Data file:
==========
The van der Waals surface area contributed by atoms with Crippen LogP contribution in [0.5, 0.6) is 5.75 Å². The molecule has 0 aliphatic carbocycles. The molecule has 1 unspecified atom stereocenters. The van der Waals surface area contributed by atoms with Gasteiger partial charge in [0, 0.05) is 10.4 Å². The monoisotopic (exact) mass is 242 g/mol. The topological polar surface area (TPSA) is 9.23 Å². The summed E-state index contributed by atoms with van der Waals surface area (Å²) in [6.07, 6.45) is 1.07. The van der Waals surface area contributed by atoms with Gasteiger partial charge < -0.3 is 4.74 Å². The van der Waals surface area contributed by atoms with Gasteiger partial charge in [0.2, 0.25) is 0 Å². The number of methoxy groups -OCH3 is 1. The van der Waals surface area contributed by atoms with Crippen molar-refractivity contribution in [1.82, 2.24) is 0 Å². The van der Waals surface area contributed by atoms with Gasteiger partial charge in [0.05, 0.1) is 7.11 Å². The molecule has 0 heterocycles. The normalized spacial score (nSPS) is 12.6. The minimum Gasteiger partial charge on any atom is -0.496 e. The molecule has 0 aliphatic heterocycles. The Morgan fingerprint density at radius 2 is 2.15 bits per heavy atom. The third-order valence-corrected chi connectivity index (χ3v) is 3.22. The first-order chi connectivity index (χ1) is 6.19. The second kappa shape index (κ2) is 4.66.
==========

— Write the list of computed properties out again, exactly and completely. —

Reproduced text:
The van der Waals surface area contributed by atoms with Crippen LogP contribution in [0.5, 0.6) is 5.75 Å². The molecule has 0 aliphatic carbocycles. The molecule has 1 unspecified atom stereocenters. The van der Waals surface area contributed by atoms with Gasteiger partial charge in [0, 0.05) is 10.4 Å². The monoisotopic (exact) mass is 242 g/mol. The topological polar surface area (TPSA) is 9.23 Å². The summed E-state index contributed by atoms with van der Waals surface area (Å²) in [6.07, 6.45) is 1.07. The van der Waals surface area contributed by atoms with Gasteiger partial charge < -0.3 is 4.74 Å². The van der Waals surface area contributed by atoms with Gasteiger partial charge in [0.2, 0.25) is 0 Å². The number of methoxy groups -OCH3 is 1. The van der Waals surface area contributed by atoms with Crippen molar-refractivity contribution in [1.82, 2.24) is 0 Å². The van der Waals surface area contributed by atoms with Gasteiger partial charge in [0.05, 0.1) is 7.11 Å². The molecule has 0 heterocycles. The normalized spacial score (nSPS) is 12.6. The minimum Gasteiger partial charge on any atom is -0.496 e. The molecule has 0 aliphatic heterocycles. The Morgan fingerprint density at radius 2 is 2.15 bits per heavy atom. The third-order valence-corrected chi connectivity index (χ3v) is 3.22. The first-order chi connectivity index (χ1) is 6.19. The second kappa shape index (κ2) is 4.66.